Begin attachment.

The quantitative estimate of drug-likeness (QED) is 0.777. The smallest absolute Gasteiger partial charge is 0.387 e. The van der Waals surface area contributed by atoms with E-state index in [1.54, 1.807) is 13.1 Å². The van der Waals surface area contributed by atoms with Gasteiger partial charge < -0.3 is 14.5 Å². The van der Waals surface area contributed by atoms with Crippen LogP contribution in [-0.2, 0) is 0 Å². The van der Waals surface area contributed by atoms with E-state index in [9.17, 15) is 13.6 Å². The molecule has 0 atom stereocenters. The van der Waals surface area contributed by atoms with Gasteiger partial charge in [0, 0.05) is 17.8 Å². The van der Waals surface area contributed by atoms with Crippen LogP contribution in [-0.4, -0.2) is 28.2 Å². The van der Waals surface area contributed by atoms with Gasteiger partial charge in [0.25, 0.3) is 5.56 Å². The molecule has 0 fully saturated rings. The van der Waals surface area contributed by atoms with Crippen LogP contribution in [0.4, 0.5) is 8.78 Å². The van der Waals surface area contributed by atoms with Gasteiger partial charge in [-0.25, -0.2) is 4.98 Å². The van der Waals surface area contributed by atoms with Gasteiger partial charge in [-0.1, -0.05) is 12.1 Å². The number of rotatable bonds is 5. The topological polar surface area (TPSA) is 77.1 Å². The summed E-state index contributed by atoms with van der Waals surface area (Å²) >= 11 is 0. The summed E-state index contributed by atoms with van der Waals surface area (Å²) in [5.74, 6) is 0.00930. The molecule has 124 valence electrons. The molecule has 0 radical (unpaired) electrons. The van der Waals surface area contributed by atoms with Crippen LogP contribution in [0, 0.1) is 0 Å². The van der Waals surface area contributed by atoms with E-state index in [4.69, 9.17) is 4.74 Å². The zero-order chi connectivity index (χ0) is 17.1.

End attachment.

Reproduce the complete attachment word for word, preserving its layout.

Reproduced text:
The quantitative estimate of drug-likeness (QED) is 0.777. The smallest absolute Gasteiger partial charge is 0.387 e. The van der Waals surface area contributed by atoms with E-state index in [1.54, 1.807) is 13.1 Å². The van der Waals surface area contributed by atoms with Gasteiger partial charge < -0.3 is 14.5 Å². The van der Waals surface area contributed by atoms with Crippen LogP contribution in [-0.2, 0) is 0 Å². The van der Waals surface area contributed by atoms with E-state index in [9.17, 15) is 13.6 Å². The molecule has 0 atom stereocenters. The van der Waals surface area contributed by atoms with Gasteiger partial charge in [0, 0.05) is 17.8 Å². The van der Waals surface area contributed by atoms with Crippen LogP contribution in [-0.4, -0.2) is 28.2 Å². The van der Waals surface area contributed by atoms with Gasteiger partial charge in [0.25, 0.3) is 5.56 Å². The molecule has 0 fully saturated rings. The van der Waals surface area contributed by atoms with Crippen LogP contribution in [0.4, 0.5) is 8.78 Å². The van der Waals surface area contributed by atoms with Gasteiger partial charge in [-0.25, -0.2) is 4.98 Å². The van der Waals surface area contributed by atoms with Gasteiger partial charge in [-0.1, -0.05) is 12.1 Å². The number of rotatable bonds is 5. The topological polar surface area (TPSA) is 77.1 Å². The summed E-state index contributed by atoms with van der Waals surface area (Å²) >= 11 is 0. The summed E-state index contributed by atoms with van der Waals surface area (Å²) in [5.74, 6) is 0.00930. The molecule has 124 valence electrons. The molecule has 0 radical (unpaired) electrons. The van der Waals surface area contributed by atoms with Crippen LogP contribution in [0, 0.1) is 0 Å². The van der Waals surface area contributed by atoms with E-state index in [4.69, 9.17) is 4.74 Å². The zero-order chi connectivity index (χ0) is 17.1.